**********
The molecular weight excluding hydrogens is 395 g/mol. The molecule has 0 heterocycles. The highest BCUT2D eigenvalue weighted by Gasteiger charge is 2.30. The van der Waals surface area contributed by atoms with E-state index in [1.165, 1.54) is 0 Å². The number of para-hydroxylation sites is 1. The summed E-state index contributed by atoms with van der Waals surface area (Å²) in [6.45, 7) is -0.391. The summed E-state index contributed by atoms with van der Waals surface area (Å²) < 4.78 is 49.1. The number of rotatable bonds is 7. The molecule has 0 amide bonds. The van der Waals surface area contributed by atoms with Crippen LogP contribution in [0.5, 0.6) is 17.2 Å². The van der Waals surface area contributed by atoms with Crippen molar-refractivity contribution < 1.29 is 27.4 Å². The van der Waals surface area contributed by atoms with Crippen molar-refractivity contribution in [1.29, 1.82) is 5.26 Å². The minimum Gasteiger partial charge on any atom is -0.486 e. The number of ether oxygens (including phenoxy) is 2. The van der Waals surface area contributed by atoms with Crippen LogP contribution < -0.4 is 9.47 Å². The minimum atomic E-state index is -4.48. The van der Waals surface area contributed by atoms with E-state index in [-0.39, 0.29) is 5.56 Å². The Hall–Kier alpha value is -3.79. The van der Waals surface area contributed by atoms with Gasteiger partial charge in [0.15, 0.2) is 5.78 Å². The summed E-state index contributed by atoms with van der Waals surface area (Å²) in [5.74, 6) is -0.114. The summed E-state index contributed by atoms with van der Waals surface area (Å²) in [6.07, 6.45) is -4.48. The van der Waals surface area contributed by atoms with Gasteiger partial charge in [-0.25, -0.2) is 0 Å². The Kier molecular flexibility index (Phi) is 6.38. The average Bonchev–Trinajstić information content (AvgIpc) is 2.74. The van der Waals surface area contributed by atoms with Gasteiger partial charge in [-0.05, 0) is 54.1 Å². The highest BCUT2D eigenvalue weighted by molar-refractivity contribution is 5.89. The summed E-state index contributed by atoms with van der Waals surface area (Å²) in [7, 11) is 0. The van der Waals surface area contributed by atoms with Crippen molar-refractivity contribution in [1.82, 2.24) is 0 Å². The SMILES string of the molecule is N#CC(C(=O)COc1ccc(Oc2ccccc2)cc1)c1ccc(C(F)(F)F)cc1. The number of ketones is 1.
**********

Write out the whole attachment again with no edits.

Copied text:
The molecular weight excluding hydrogens is 395 g/mol. The molecule has 0 heterocycles. The highest BCUT2D eigenvalue weighted by Gasteiger charge is 2.30. The van der Waals surface area contributed by atoms with E-state index in [1.165, 1.54) is 0 Å². The number of para-hydroxylation sites is 1. The summed E-state index contributed by atoms with van der Waals surface area (Å²) in [6.45, 7) is -0.391. The summed E-state index contributed by atoms with van der Waals surface area (Å²) < 4.78 is 49.1. The number of rotatable bonds is 7. The molecule has 0 amide bonds. The van der Waals surface area contributed by atoms with Crippen LogP contribution in [0.5, 0.6) is 17.2 Å². The van der Waals surface area contributed by atoms with Crippen molar-refractivity contribution < 1.29 is 27.4 Å². The van der Waals surface area contributed by atoms with Crippen molar-refractivity contribution in [1.29, 1.82) is 5.26 Å². The minimum Gasteiger partial charge on any atom is -0.486 e. The number of ether oxygens (including phenoxy) is 2. The van der Waals surface area contributed by atoms with Crippen LogP contribution < -0.4 is 9.47 Å². The minimum atomic E-state index is -4.48. The van der Waals surface area contributed by atoms with E-state index in [-0.39, 0.29) is 5.56 Å². The Hall–Kier alpha value is -3.79. The van der Waals surface area contributed by atoms with Gasteiger partial charge in [0.15, 0.2) is 5.78 Å². The summed E-state index contributed by atoms with van der Waals surface area (Å²) in [5.74, 6) is -0.114. The summed E-state index contributed by atoms with van der Waals surface area (Å²) in [6.07, 6.45) is -4.48. The van der Waals surface area contributed by atoms with Gasteiger partial charge in [-0.25, -0.2) is 0 Å². The Kier molecular flexibility index (Phi) is 6.38. The average Bonchev–Trinajstić information content (AvgIpc) is 2.74. The van der Waals surface area contributed by atoms with Gasteiger partial charge in [-0.05, 0) is 54.1 Å². The highest BCUT2D eigenvalue weighted by molar-refractivity contribution is 5.89. The summed E-state index contributed by atoms with van der Waals surface area (Å²) in [7, 11) is 0. The van der Waals surface area contributed by atoms with Crippen molar-refractivity contribution in [1.82, 2.24) is 0 Å². The SMILES string of the molecule is N#CC(C(=O)COc1ccc(Oc2ccccc2)cc1)c1ccc(C(F)(F)F)cc1. The number of ketones is 1.